Liz cut my hair for almost two years. At first, I got my hair cut on Mondays since I normally take that day off. When the owner decided to close the shop on Mondays, I scheduled my appointment first thing in the morning so I could head to the church at a reasonable time. Often I would forget. On my way to Saint Andrew's it would hit me somewhere around the intersection of US-58 and US-460 -- "Oh, no. I forgot my appointment."
I would call Liz and apologize. She was always a good sport about it and we would reschedule. After my third or fourth time absence, I became known as "The Person Most Likely to Miss an Appointment." One day as I sat waiting to have my hair cut, one of the other stylists asked Liz if her nine o'clock stood her up again.
That was kind of embarrassing but I deserved it. After all, a missed appointment is lost income for a stylist. I would try to make up for it by giving Liz a more generous tip but I still felt bad.
Then last October I did it again. I forgot my nine o'clock appointment! I called Liz to apologize but did not reschedule since my planner was not handy.
Several weeks passed and I really needed a haircut. But I kept putting it off. A few more weeks went by. I decided I was going to let my hair grow out. Maybe even let it get long enough to tie back or even braid it. (I know it sounds silly because I feel silly just typing these words.)
Susan was supportive at first. However, by February my hair was curling up in the back and I could not get it to stay straight. Susan was not thrilled with my new look. I did not care much for it either but I thought that maybe in another two or three months I could pull it back.
Three more months passed – eight since my last haircut -- and I could not take it anymore. When I took my car to a quick-lube for an oil change on a recent Monday morning, I walked into the hair salon inside the Franklin Wal-Mart without an appointment and got my long-needed hair cut.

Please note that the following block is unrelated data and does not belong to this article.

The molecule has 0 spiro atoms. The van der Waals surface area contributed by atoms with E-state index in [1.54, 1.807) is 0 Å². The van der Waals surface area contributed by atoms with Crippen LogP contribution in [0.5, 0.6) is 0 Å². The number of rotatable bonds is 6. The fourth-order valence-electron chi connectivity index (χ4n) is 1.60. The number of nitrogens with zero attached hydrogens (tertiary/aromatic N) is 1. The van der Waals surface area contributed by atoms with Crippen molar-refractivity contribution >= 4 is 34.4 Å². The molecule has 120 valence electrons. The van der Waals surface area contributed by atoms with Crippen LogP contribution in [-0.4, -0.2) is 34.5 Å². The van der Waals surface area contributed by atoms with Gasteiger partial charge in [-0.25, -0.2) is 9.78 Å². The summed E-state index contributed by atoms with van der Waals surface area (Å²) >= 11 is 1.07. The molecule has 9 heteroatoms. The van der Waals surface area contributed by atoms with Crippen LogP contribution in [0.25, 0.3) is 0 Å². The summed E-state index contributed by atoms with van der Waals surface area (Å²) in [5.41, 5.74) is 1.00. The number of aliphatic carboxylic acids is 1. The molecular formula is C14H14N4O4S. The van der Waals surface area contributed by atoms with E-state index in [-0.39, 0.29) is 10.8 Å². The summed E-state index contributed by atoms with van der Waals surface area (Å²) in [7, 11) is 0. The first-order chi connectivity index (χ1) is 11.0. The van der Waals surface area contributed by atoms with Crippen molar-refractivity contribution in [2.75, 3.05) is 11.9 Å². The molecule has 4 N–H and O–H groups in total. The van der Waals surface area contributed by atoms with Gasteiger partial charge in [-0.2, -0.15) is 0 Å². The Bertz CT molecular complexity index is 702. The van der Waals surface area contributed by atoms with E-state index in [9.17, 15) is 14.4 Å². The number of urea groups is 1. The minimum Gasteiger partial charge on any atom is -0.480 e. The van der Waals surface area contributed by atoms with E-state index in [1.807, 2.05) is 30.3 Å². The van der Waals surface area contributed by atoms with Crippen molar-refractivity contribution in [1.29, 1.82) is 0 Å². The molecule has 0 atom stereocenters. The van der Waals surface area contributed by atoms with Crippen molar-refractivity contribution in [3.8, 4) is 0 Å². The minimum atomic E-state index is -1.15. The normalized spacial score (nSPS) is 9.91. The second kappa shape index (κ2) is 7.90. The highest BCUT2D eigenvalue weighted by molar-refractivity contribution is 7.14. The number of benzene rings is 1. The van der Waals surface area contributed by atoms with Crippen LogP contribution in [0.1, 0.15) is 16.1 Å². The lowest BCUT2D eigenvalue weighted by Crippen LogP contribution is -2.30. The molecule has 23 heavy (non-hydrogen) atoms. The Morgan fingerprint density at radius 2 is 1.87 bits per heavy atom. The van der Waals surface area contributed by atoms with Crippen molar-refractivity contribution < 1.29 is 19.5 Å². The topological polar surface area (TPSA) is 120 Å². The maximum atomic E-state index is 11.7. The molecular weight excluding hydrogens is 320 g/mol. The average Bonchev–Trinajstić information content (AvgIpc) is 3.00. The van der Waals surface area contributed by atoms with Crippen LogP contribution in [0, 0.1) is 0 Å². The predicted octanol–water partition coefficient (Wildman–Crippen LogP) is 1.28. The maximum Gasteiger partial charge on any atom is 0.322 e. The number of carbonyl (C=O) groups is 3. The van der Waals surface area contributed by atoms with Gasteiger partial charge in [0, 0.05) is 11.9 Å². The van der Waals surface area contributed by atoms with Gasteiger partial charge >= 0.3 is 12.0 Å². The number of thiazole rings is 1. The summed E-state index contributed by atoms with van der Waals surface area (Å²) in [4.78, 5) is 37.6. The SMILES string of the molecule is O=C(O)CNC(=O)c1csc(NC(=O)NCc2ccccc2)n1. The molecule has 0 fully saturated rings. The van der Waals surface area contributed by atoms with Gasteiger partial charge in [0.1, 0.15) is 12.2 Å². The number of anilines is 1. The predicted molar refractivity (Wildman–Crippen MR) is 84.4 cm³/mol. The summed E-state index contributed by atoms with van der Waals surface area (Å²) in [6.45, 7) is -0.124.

I went eight months without a hair cut because I was too embarrassed to call Liz. I convinced myself that I did not need my hair cut and I would let it grow. I was only fooling myself.
Sometimes we treat God the same way. Our pride or, perhaps, shame prevents us from coming clean when we regret something we have done. Then we convince ourselves there was never really a problem. We go on living as if everything is alright until one day we discover the truth and get right with God again.
I am glad God is patient and waits for me to get right with Him when I mess up. I don't need to carry around that pride or shame. I can always come clean without fear of judgment. God encourages me to live my life with integrity.
Turns out that Liz is pretty forgiving as well and was glad to hear from me when I called. I have an appointment for her to cut my hair in May. She suggested that Saturdays might work better for me. I hope I don't forget this appointment.
Saturday, December 12, 2009
The Altavista Colonels won the Virginia State Group 1, Single A Football Championship today by defeating J.I. Burton High 27-7 in Salem, VA.
As a proud graduate from the Class of 1979, it's hard to believe the words "football" and "championship" apply to the Colonels. I played on the 1976, 1977, and 1978 football teams. We were awful. I think we won a total of 6 games during my three years.
I remember in 1976 we were about to play Brookville High School. We were the underdogs and "Rocky" was playing at the Vista Theater. On the Thursday night before the game, most of the team went to see the movie together. We came out of the theater determined to give the Brookville Bees a game. The next night Brookville crushed us 40-0 if memory serves.
How times have changed. Congratulations, Colonels!
Friday, December 11, 2009
Christmas is two weeks away and we have not put our tree up yet. You might think a Pastor's family would be among the first to decorate for the holidays. Not so!
While I enjoy the end result of Christmas decorating, I don't look forward to pulling everything out of storage. Since our kids are no longer children, there's very little pressure from them to get it done anymore.
Maybe it will get done this weekend. But I have two messages to prepare for Sunday, a funeral visitation, and a funeral to prepare for Monday.
Thursday, December 10, 2009
I stole the title of my blog from an obscure 1995 independent film starring Steve Buscemi. Steve Buscemi is my oldest daughter's favorite actor. On her 16th birthday, she held a Steve Buscemi film festival at our house with her best friends. Living In Oblivion was one of the featured films.
I think the title gives a pretty good description of life as an American Pastor in a mainline Christian denomination today. I am called to this life fully knowing that the world around me finds the work of a pastor increasingly irrelevant.
Anyway, I have no idea where this will go. Maybe no where. We shall see.